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Supreme Court spectator interrupts justices

By Bill Mears, CNN Supreme Court Producer
updated 7:53 PM EST, Thu February 27, 2014
STORY HIGHLIGHTS
  • Man seated in courtroom began talking loudly about campaign finance reform
  • Spectator outbursts are rare at Supreme Court
  • The justices ignored the incident, and the man was led out by security

Washington (CNN) -- The Supreme Court was the scene of an unusual disturbance during its public session on Wednesday, when a man interrupted an oral argument.

The incident occurred near the end of debate between the nine justices on the bench and counsel, in a case over attorney fees in patent disputes.

A man in a suit and dark tie rose from near the back of the marbled courtroom, and began loudly talking.

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Witnesses said he spoke about the need to keep campaign finance reform laws in place to regulate election spending and contributions.

The justices of the U.S. Supreme Court sit for their official photograph on October 8, 2010, at the Supreme Court. Front row, from left: Clarence Thomas, Antonin Scalia, Chief Justice John G. Roberts, Anthony M. Kennedy and Ruth Bader Ginsburg. Back row, from left: Sonia Sotomayor, Stephen Breyer, Samuel Alito Jr. and Elena Kagan. The justices of the U.S. Supreme Court sit for their official photograph on October 8, 2010, at the Supreme Court. Front row, from left: Clarence Thomas, Antonin Scalia, Chief Justice John G. Roberts, Anthony M. Kennedy and Ruth Bader Ginsburg. Back row, from left: Sonia Sotomayor, Stephen Breyer, Samuel Alito Jr. and Elena Kagan.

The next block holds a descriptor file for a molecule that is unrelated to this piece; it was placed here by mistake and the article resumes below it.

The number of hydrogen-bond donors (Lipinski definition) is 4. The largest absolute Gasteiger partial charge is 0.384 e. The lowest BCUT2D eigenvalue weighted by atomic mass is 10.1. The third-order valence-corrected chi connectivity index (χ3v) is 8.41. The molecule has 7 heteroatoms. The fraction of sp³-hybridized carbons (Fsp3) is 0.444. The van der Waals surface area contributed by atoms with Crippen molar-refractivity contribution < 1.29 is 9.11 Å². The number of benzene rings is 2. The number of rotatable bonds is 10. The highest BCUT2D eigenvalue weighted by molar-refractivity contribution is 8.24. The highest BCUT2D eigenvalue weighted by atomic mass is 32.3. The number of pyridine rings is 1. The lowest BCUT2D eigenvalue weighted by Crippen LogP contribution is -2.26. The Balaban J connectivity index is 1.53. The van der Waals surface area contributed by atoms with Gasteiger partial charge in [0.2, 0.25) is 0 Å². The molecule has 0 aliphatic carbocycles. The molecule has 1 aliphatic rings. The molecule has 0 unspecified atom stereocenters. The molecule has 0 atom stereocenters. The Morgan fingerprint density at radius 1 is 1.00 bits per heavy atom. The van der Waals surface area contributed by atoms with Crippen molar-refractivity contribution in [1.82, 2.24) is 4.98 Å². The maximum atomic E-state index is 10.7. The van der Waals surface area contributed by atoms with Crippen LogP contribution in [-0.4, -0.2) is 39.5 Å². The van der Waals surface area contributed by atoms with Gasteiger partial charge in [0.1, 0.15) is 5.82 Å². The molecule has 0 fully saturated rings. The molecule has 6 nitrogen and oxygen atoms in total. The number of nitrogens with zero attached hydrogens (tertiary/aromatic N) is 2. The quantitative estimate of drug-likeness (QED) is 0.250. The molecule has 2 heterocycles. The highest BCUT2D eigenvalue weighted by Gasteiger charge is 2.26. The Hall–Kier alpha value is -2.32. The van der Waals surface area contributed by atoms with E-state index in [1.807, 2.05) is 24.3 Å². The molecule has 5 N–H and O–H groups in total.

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"Money is not speech," he reportedly said. "Overturn 'Citizens United!'" referring to a 2010 high court decision loosening a century of federal restrictions on corporate spending by "independent" groups like businesses and unions.

He was only able say a few words before police escorted him from the courtroom, and did not resist.

Supreme Court spokeswoman Kathy Arberg identified the man as Noah Newkirk of Los Angeles.

Newkirk has been charged with violating federal law that makes it a crime to "harangue" or utter "loud threatening or abusive language in the Supreme Court Building."

The justices ignored the incident.

The court's official written transcript of the argument made no mention of the remarks.

Such outbursts are rare.

Court officials say the last time it happened was eight years ago, during an oral argument over a federal law restricting a certain type of later-term abortion procedure.

A similar interruption occurred about two decades ago.

The courtroom has about 330 seats available to the public. Court security instructs spectators before each public session to remain seated, not to speak, or demonstrate.

Signs also are not allowed, nor are any electronics or cameras.

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